Hardtack Fails

The temptation continues

“Hardtack, every tempter always fails on his first try or two. Humans are fickle creatures. Should you think your failure is complete and the end of it, you have missed the more discriminate aspect of your art. Every failure experienced will have meritorious value when at your next attempt you find your patient at a weaker moment than before. In his stronger times, your failure is a seed for him to justify his indiscretions in weaker times. This is the art of tempting, not the science.”

“Hardtack, we must not forget the larger goal of separating your patient from the Enemy. Because he is a creature of time, his perception of time works to our advantage. Better to tempt him by gradation because when what humans call a conversion and the new life, and when inevitably the excitement of his surrender wears away, we have not fully lost him to the Enemy. More, and with time, which is our valued assistant, we can convince him to go back to his normal means of living.”

“Screwtape often said, ‘Let him go back to his inner circle to succumb to its social pressure. He should then follow suit continuing to drink his pint (or two) and telling off color jokes behind closed doors, being one of the boys, something he never really wanted to relinquish in his supposed new life. Allow him to compartmentalize his new found enlightenment, reserved for his public image and Sundays but never within the inner chambers his kind inhabit.’”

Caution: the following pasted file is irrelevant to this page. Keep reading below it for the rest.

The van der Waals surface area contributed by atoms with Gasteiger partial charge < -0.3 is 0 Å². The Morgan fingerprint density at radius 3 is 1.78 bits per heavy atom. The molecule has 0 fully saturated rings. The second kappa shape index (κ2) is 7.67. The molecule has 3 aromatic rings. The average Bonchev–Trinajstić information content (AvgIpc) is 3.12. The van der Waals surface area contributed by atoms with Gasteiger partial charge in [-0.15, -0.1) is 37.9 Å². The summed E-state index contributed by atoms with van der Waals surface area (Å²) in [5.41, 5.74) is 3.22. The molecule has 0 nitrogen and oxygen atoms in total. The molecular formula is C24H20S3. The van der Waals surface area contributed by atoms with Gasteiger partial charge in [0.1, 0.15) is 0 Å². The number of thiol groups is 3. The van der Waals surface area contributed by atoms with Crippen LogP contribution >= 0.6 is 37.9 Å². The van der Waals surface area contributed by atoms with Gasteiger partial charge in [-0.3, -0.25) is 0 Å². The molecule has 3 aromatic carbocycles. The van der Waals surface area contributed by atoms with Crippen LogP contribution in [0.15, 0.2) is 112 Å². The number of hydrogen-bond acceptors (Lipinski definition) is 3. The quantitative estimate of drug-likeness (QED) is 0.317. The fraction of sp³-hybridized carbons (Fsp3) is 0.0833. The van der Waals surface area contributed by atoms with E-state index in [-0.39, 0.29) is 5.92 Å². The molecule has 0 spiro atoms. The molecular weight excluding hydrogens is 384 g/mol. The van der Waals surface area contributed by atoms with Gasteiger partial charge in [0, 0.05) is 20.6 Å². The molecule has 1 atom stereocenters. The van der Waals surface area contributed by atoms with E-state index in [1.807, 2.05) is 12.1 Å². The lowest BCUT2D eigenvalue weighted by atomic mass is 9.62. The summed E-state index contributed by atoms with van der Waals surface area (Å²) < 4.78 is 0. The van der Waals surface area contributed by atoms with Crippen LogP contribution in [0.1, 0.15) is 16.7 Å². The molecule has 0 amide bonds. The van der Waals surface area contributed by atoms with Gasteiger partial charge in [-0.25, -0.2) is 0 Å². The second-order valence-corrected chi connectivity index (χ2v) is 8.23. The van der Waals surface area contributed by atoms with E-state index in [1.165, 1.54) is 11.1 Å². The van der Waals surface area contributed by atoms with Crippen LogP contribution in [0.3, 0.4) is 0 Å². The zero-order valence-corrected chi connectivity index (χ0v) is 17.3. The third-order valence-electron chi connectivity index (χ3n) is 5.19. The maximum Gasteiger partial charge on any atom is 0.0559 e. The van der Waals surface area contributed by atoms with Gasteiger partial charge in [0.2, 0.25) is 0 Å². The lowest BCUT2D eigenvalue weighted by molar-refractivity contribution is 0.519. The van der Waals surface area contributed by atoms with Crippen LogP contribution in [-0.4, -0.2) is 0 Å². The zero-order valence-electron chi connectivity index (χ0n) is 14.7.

Wormwood, Screwtape really knew his craft.

“Yes, and he was relentless. This you must learn.”

“Hardtack, all your failures, all your successes are but preparation. Your effort is simply not to separate him from the Enemy or even from his morals and ethics. Strive to get him to claim his morality as his own, to believe his judgments are mere preferences and expressions of choice. Lead him to the idea his morality is relative, a cafeteria of equal moralities. When he reaches this point, his cause will be greater than his Christ. His so-called faith will be a means and not the end. You must understand power serves means; authority serves ends. A single failure, your first failure, does not preclude your patient from realizing this fact.”

“There is one important human trait in your favor. Your patient learns by imitation. Present to him any image appealing to his base desires and he will strive to be like it. Then, in his inner thought, he will justify his effort and thus forget the absolute moral objective which forbids his choice. And since he values his need to be right, the beginning of forming his own morality begins.”

Wormwood, what does all this mean?

“To us, as tempters, it means everything. When your patient develops his own morality, he does so to push aside the fear he has of the Enemy. Only unconditional love can truly cast out his fear. Misdirect him from this truth and you will succeed.”

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